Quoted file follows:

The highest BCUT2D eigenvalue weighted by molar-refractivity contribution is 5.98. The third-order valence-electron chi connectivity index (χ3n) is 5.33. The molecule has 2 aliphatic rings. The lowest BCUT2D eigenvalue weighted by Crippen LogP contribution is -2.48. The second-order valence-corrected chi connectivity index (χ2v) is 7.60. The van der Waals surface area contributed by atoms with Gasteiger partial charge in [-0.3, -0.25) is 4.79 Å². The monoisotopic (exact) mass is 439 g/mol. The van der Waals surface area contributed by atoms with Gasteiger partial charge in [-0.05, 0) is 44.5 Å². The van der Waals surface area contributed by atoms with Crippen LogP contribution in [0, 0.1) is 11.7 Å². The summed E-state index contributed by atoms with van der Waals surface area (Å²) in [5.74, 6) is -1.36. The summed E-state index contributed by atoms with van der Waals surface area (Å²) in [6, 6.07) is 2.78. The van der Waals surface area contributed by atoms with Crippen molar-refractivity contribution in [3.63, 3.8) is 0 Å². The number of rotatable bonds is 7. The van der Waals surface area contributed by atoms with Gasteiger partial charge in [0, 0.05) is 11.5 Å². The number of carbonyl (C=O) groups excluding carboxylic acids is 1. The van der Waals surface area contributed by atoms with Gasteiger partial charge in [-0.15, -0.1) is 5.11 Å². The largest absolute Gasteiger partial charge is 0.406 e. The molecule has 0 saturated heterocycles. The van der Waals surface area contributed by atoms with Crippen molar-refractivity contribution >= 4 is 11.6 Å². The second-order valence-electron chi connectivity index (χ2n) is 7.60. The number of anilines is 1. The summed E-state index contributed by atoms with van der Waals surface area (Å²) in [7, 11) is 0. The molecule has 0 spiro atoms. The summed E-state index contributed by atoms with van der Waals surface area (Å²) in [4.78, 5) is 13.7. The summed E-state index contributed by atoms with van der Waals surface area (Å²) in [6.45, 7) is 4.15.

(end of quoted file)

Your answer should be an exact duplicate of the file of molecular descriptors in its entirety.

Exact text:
The highest BCUT2D eigenvalue weighted by molar-refractivity contribution is 5.98. The third-order valence-electron chi connectivity index (χ3n) is 5.33. The molecule has 2 aliphatic rings. The lowest BCUT2D eigenvalue weighted by Crippen LogP contribution is -2.48. The second-order valence-corrected chi connectivity index (χ2v) is 7.60. The van der Waals surface area contributed by atoms with Gasteiger partial charge in [-0.3, -0.25) is 4.79 Å². The monoisotopic (exact) mass is 439 g/mol. The van der Waals surface area contributed by atoms with Gasteiger partial charge in [-0.05, 0) is 44.5 Å². The van der Waals surface area contributed by atoms with Crippen LogP contribution in [0, 0.1) is 11.7 Å². The summed E-state index contributed by atoms with van der Waals surface area (Å²) in [5.74, 6) is -1.36. The summed E-state index contributed by atoms with van der Waals surface area (Å²) in [6, 6.07) is 2.78. The van der Waals surface area contributed by atoms with Crippen molar-refractivity contribution in [3.63, 3.8) is 0 Å². The number of rotatable bonds is 7. The van der Waals surface area contributed by atoms with Gasteiger partial charge in [0, 0.05) is 11.5 Å². The number of carbonyl (C=O) groups excluding carboxylic acids is 1. The van der Waals surface area contributed by atoms with Gasteiger partial charge in [-0.15, -0.1) is 5.11 Å². The largest absolute Gasteiger partial charge is 0.406 e. The molecule has 0 saturated heterocycles. The van der Waals surface area contributed by atoms with Crippen molar-refractivity contribution >= 4 is 11.6 Å². The second-order valence-electron chi connectivity index (χ2n) is 7.60. The number of anilines is 1. The summed E-state index contributed by atoms with van der Waals surface area (Å²) in [7, 11) is 0. The molecule has 0 spiro atoms. The summed E-state index contributed by atoms with van der Waals surface area (Å²) in [4.78, 5) is 13.7. The summed E-state index contributed by atoms with van der Waals surface area (Å²) in [6.45, 7) is 4.15.